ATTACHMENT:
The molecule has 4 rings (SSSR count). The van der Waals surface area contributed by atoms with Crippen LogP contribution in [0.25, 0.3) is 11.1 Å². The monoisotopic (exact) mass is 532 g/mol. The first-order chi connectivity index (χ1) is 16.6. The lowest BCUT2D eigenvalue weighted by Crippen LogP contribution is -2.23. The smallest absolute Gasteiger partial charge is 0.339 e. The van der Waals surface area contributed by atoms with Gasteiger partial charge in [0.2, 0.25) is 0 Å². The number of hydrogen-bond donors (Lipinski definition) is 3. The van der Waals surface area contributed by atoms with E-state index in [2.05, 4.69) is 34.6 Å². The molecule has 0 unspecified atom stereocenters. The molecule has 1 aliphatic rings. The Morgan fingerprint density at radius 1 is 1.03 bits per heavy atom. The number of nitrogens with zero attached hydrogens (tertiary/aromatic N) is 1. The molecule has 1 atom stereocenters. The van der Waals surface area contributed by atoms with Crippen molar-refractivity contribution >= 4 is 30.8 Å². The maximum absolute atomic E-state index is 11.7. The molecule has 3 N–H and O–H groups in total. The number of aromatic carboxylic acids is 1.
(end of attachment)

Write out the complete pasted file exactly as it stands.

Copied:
The molecule has 4 rings (SSSR count). The van der Waals surface area contributed by atoms with Crippen LogP contribution in [0.25, 0.3) is 11.1 Å². The monoisotopic (exact) mass is 532 g/mol. The first-order chi connectivity index (χ1) is 16.6. The lowest BCUT2D eigenvalue weighted by Crippen LogP contribution is -2.23. The smallest absolute Gasteiger partial charge is 0.339 e. The van der Waals surface area contributed by atoms with Gasteiger partial charge in [0.2, 0.25) is 0 Å². The number of hydrogen-bond donors (Lipinski definition) is 3. The van der Waals surface area contributed by atoms with E-state index in [2.05, 4.69) is 34.6 Å². The molecule has 0 unspecified atom stereocenters. The molecule has 1 aliphatic rings. The Morgan fingerprint density at radius 1 is 1.03 bits per heavy atom. The number of nitrogens with zero attached hydrogens (tertiary/aromatic N) is 1. The molecule has 1 atom stereocenters. The van der Waals surface area contributed by atoms with Crippen molar-refractivity contribution >= 4 is 30.8 Å². The maximum absolute atomic E-state index is 11.7. The molecule has 3 N–H and O–H groups in total. The number of aromatic carboxylic acids is 1.